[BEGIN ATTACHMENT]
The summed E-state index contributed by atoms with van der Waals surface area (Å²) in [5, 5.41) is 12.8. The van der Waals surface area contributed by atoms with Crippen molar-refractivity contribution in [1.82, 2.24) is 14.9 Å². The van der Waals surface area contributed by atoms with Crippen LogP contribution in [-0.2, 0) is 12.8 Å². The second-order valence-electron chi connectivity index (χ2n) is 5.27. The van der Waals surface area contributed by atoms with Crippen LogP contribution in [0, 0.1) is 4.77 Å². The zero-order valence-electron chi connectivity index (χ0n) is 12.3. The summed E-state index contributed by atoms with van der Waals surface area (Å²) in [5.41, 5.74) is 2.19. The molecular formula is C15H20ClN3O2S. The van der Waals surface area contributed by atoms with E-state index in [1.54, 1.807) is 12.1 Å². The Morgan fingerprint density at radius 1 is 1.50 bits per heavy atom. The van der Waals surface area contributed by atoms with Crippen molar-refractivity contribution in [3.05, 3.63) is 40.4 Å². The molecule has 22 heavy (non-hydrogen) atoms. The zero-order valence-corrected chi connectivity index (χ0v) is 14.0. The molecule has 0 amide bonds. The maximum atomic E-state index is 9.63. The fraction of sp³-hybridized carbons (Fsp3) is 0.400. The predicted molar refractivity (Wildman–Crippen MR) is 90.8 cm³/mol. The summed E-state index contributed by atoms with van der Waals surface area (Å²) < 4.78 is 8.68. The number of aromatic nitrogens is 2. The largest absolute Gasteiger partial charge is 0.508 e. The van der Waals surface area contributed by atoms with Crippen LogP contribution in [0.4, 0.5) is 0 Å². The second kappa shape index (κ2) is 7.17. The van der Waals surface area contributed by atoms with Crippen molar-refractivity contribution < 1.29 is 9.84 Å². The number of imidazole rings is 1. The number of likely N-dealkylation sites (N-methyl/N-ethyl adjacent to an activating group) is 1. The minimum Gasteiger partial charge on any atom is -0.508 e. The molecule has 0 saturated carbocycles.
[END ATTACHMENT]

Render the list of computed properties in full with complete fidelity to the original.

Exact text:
The summed E-state index contributed by atoms with van der Waals surface area (Å²) in [5, 5.41) is 12.8. The van der Waals surface area contributed by atoms with Crippen molar-refractivity contribution in [1.82, 2.24) is 14.9 Å². The van der Waals surface area contributed by atoms with Crippen LogP contribution in [-0.2, 0) is 12.8 Å². The second-order valence-electron chi connectivity index (χ2n) is 5.27. The van der Waals surface area contributed by atoms with Crippen LogP contribution in [0, 0.1) is 4.77 Å². The zero-order valence-electron chi connectivity index (χ0n) is 12.3. The summed E-state index contributed by atoms with van der Waals surface area (Å²) in [5.41, 5.74) is 2.19. The molecular formula is C15H20ClN3O2S. The van der Waals surface area contributed by atoms with E-state index in [1.54, 1.807) is 12.1 Å². The Morgan fingerprint density at radius 1 is 1.50 bits per heavy atom. The van der Waals surface area contributed by atoms with Crippen molar-refractivity contribution in [3.05, 3.63) is 40.4 Å². The molecule has 22 heavy (non-hydrogen) atoms. The zero-order valence-corrected chi connectivity index (χ0v) is 14.0. The molecule has 0 amide bonds. The maximum atomic E-state index is 9.63. The fraction of sp³-hybridized carbons (Fsp3) is 0.400. The predicted molar refractivity (Wildman–Crippen MR) is 90.8 cm³/mol. The summed E-state index contributed by atoms with van der Waals surface area (Å²) < 4.78 is 8.68. The number of aromatic nitrogens is 2. The largest absolute Gasteiger partial charge is 0.508 e. The van der Waals surface area contributed by atoms with Crippen LogP contribution in [0.4, 0.5) is 0 Å². The second kappa shape index (κ2) is 7.17. The van der Waals surface area contributed by atoms with Crippen molar-refractivity contribution < 1.29 is 9.84 Å². The number of imidazole rings is 1. The number of likely N-dealkylation sites (N-methyl/N-ethyl adjacent to an activating group) is 1. The minimum Gasteiger partial charge on any atom is -0.508 e. The molecule has 0 saturated carbocycles.